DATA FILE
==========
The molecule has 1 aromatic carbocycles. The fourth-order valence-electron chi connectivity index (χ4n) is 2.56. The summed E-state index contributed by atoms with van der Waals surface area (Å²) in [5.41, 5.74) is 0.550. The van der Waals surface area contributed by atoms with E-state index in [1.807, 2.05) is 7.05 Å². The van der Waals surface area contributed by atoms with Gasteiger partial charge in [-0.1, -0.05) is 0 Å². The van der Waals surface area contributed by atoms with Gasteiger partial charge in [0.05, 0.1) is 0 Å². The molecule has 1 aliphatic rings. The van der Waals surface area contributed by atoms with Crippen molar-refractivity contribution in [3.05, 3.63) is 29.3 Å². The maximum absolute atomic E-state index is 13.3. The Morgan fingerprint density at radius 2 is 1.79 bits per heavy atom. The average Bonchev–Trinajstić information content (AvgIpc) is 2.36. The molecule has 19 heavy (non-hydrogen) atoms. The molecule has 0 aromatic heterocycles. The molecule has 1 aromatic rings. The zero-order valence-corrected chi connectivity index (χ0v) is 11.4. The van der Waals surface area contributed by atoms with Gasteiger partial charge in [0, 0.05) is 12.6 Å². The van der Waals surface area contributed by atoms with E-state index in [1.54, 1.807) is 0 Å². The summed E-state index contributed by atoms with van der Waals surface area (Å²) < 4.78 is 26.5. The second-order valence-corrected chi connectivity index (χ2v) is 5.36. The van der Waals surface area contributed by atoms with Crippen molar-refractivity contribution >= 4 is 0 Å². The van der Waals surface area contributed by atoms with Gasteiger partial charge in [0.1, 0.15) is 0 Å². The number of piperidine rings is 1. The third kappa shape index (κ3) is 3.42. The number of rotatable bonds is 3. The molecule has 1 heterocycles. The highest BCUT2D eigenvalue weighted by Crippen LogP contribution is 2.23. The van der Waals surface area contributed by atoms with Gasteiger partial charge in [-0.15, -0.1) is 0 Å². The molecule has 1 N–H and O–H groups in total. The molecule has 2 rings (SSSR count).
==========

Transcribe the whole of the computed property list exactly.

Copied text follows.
The molecule has 1 aromatic carbocycles. The fourth-order valence-electron chi connectivity index (χ4n) is 2.56. The summed E-state index contributed by atoms with van der Waals surface area (Å²) in [5.41, 5.74) is 0.550. The van der Waals surface area contributed by atoms with E-state index in [1.807, 2.05) is 7.05 Å². The van der Waals surface area contributed by atoms with Gasteiger partial charge in [-0.1, -0.05) is 0 Å². The van der Waals surface area contributed by atoms with Gasteiger partial charge in [0.05, 0.1) is 0 Å². The molecule has 1 aliphatic rings. The van der Waals surface area contributed by atoms with Crippen molar-refractivity contribution in [3.05, 3.63) is 29.3 Å². The maximum absolute atomic E-state index is 13.3. The Morgan fingerprint density at radius 2 is 1.79 bits per heavy atom. The average Bonchev–Trinajstić information content (AvgIpc) is 2.36. The molecule has 19 heavy (non-hydrogen) atoms. The molecule has 0 aromatic heterocycles. The molecule has 1 aromatic rings. The zero-order valence-corrected chi connectivity index (χ0v) is 11.4. The van der Waals surface area contributed by atoms with Gasteiger partial charge in [0, 0.05) is 12.6 Å². The van der Waals surface area contributed by atoms with E-state index in [1.54, 1.807) is 0 Å². The summed E-state index contributed by atoms with van der Waals surface area (Å²) < 4.78 is 26.5. The second-order valence-corrected chi connectivity index (χ2v) is 5.36. The van der Waals surface area contributed by atoms with Crippen molar-refractivity contribution >= 4 is 0 Å². The van der Waals surface area contributed by atoms with Gasteiger partial charge in [0.1, 0.15) is 0 Å². The number of piperidine rings is 1. The third kappa shape index (κ3) is 3.42. The number of rotatable bonds is 3. The molecule has 1 heterocycles. The highest BCUT2D eigenvalue weighted by Crippen LogP contribution is 2.23. The van der Waals surface area contributed by atoms with Gasteiger partial charge in [-0.15, -0.1) is 0 Å². The molecule has 1 N–H and O–H groups in total. The molecule has 2 rings (SSSR count).